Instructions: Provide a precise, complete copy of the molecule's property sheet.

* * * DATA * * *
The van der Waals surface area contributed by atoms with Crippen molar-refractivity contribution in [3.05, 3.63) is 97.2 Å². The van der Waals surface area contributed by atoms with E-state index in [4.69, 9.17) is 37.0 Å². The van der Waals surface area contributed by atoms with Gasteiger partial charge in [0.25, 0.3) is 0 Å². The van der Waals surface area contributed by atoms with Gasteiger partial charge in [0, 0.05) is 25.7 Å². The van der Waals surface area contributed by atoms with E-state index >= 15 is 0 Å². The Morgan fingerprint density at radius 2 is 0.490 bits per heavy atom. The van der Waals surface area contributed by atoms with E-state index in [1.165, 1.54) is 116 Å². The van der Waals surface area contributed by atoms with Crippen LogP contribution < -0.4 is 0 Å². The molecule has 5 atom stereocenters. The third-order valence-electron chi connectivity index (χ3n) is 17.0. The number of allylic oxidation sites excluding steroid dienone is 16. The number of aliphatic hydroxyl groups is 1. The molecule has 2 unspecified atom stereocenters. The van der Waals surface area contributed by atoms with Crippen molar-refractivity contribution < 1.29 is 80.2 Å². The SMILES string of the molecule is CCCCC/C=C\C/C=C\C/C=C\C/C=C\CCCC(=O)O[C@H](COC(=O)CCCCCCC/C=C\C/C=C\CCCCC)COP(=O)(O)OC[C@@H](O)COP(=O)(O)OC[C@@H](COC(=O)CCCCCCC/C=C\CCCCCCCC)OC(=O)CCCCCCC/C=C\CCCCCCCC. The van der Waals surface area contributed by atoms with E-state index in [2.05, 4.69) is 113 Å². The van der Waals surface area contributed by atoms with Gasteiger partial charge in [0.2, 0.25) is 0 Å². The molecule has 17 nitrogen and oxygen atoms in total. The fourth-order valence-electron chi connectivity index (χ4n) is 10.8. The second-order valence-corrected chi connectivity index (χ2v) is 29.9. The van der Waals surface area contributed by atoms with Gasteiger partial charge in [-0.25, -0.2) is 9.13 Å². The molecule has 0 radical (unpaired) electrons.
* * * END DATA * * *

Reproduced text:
The van der Waals surface area contributed by atoms with Crippen molar-refractivity contribution in [3.05, 3.63) is 97.2 Å². The van der Waals surface area contributed by atoms with E-state index in [4.69, 9.17) is 37.0 Å². The van der Waals surface area contributed by atoms with Gasteiger partial charge in [0.25, 0.3) is 0 Å². The van der Waals surface area contributed by atoms with Gasteiger partial charge in [0, 0.05) is 25.7 Å². The van der Waals surface area contributed by atoms with E-state index >= 15 is 0 Å². The Morgan fingerprint density at radius 2 is 0.490 bits per heavy atom. The van der Waals surface area contributed by atoms with E-state index in [1.165, 1.54) is 116 Å². The van der Waals surface area contributed by atoms with Crippen LogP contribution < -0.4 is 0 Å². The molecule has 5 atom stereocenters. The third-order valence-electron chi connectivity index (χ3n) is 17.0. The number of allylic oxidation sites excluding steroid dienone is 16. The number of aliphatic hydroxyl groups is 1. The molecule has 2 unspecified atom stereocenters. The van der Waals surface area contributed by atoms with Crippen molar-refractivity contribution < 1.29 is 80.2 Å². The SMILES string of the molecule is CCCCC/C=C\C/C=C\C/C=C\C/C=C\CCCC(=O)O[C@H](COC(=O)CCCCCCC/C=C\C/C=C\CCCCC)COP(=O)(O)OC[C@@H](O)COP(=O)(O)OC[C@@H](COC(=O)CCCCCCC/C=C\CCCCCCCC)OC(=O)CCCCCCC/C=C\CCCCCCCC. The van der Waals surface area contributed by atoms with E-state index in [2.05, 4.69) is 113 Å². The van der Waals surface area contributed by atoms with Gasteiger partial charge in [0.2, 0.25) is 0 Å². The molecule has 17 nitrogen and oxygen atoms in total. The fourth-order valence-electron chi connectivity index (χ4n) is 10.8. The second-order valence-corrected chi connectivity index (χ2v) is 29.9. The van der Waals surface area contributed by atoms with Gasteiger partial charge in [-0.25, -0.2) is 9.13 Å². The molecule has 0 radical (unpaired) electrons.